Horses can have a range of severity and duration of clinical signs. Early stage, acute clinical signs include fever, nappetence and lethargy. A subacute form exists in which horse have these acute signs with an intermittent fever, weight loss and pale mucus membranes. They may also appear jaundiced with yellowed mucus membranes, such as the white of their eyes (sclera). Bleeding and/or bruising (petechiation and/or ecchymoses) may also be visible on mucus membranes.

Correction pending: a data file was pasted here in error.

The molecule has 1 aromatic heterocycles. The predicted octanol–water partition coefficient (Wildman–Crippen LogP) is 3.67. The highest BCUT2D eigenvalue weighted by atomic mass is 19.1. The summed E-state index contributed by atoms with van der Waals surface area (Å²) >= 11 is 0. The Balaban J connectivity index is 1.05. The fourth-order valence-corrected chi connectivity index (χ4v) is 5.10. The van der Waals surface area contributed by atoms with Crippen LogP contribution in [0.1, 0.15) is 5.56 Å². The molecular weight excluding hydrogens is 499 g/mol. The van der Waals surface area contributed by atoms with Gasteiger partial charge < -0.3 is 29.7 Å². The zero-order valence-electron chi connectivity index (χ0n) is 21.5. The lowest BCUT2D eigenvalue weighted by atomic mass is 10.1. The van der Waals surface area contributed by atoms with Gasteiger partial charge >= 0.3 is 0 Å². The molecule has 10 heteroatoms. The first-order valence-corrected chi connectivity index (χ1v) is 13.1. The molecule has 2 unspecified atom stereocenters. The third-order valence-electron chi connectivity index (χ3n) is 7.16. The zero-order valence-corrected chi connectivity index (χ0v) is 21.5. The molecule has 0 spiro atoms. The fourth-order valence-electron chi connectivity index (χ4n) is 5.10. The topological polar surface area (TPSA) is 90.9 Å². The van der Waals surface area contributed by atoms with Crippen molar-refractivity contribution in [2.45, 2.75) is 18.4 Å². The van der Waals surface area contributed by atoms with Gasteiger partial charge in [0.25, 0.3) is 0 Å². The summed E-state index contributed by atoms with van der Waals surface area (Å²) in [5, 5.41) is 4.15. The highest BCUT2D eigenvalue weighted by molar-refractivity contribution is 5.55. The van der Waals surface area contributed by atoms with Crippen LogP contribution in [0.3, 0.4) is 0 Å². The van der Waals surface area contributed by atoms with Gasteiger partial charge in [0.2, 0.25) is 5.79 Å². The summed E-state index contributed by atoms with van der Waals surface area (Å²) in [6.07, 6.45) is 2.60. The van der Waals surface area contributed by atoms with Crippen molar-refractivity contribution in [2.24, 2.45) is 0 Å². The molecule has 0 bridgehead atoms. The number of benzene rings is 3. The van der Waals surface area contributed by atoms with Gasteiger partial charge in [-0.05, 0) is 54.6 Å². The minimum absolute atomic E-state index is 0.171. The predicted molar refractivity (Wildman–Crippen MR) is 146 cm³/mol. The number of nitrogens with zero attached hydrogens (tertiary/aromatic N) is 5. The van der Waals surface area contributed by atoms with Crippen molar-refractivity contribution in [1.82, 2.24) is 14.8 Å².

Horses can be chronically infected, sometimes referred to as a ‘carrier state’. Clinical signs can be absent or non-specific and include weight loss and poor performance. Horses can also become carriers of the infection with no overt clinical signs although flare ups of disease are possible and may be associated with factors causing immunosuppression, such as stress following transportation. Severe disease can be fatal. If a pregnant mare is infected, the infection can be transmitted to the unborn foal, causing abortion, or neonatal infection which can be fatal.